Doctors leaving Pa. because of malpractice

By Staff Writer
April 4, 2002

The malpractice insurance premiums have skyrocketed in the past two years for physicians in Pennsylvania. Physicians who specialize in orthopedics, obstetrics and gynecology and general surgeons are hit the hardest. Their malpractice has risen from approximately $20,000 per year to close to, if not over, $100,000 per year. The doctors are requesting that if they do not get a decrease in their malpractice, they will have no choice but to leave the state.

Orthopedic surgeon Dr. Donald Kovalsky, who left Pennsylvania, is now practicing in a the central United States because of Pennsylvania’s malpractice issues. He commutes weekly as his family still lives in this area and works three days each week. He is able to offset his travel costs due to the cost of his malpractice coverage in his new office location.

A typical orthopedic surgeon now pays approximately $111,296 per year. If a surgeon were to move to Delaware, which is 20 minutes away, his malpractice would only be $37,783 per year. This is why many of the medical doctors in the area are changing the locations of their practices.

In 2001, Pennsylvania’s major malpractice insurance had an overall increase ranging from 21% to 60.4% and the Medical Professional Liability Catastrophe Loss Fund (CAT) increased its surcharge by 25.7%. Too many meritless claims steal important financial resources like patient care.

According to the Physician’s Insurer’s Association of America, only about 30% of malpractice claims result in payment to the patient. When a claim against a physician goes to verdict, the plaintiff prevails in only about 19% of the claims. Because of this, 89% of the doctors are practicing defensive medicine to protect themselves against meritless claims. Defensive medicine occurs when additional tests and treatments are ordered that are not required for treatment. Eighty percent of doctors who have attempted to recruit new physicians into Pennsylvania have faced serious difficulty in recruiting. Seventy-two percent of doctors have stated that they have deferred the purchase of new equipment or hiring of new staff due to sharp increases in liability insurance.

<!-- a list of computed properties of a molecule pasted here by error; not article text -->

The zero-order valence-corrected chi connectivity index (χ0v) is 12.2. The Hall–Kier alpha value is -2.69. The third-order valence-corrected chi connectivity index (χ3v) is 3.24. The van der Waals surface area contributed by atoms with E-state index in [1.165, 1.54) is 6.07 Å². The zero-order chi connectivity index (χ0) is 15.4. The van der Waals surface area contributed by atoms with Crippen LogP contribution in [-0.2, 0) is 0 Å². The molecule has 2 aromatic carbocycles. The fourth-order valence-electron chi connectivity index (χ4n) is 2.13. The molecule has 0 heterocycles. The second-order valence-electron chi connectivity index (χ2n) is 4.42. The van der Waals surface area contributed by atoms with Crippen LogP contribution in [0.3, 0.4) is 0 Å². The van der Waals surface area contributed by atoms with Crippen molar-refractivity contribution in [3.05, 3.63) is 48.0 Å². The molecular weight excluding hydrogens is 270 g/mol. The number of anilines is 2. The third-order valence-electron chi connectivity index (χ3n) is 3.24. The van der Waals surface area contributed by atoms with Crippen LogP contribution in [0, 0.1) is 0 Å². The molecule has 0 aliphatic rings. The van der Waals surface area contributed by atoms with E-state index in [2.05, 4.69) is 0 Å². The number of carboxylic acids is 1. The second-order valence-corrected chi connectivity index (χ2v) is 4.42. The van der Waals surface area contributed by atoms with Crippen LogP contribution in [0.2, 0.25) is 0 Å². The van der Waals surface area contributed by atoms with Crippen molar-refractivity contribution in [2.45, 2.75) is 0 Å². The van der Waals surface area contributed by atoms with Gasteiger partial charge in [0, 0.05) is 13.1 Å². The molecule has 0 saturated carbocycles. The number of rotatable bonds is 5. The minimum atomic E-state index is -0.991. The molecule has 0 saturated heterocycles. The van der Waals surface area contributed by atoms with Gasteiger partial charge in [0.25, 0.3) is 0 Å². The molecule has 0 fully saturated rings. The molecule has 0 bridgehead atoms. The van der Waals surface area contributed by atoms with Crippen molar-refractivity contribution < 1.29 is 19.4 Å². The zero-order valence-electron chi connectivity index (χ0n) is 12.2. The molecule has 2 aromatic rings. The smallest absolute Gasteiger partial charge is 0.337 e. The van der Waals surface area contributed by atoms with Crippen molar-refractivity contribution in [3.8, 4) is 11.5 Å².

The House of Representatives has recently expressed the support of the proposed House amendments to HB 1802 and have added amendments. They are proposing a seven-year deadline for bringing malpractice actions called a statue of repose, with exceptions for minors and foreign objects found in the body. A stronger process by which judges reduce “jackpot” awards, requiring the judge to consider the impact to access the medical community.

The lawmakers have to come up with a plan that will retain our physicians in Pennsylvania and still respect the patients right to sue.

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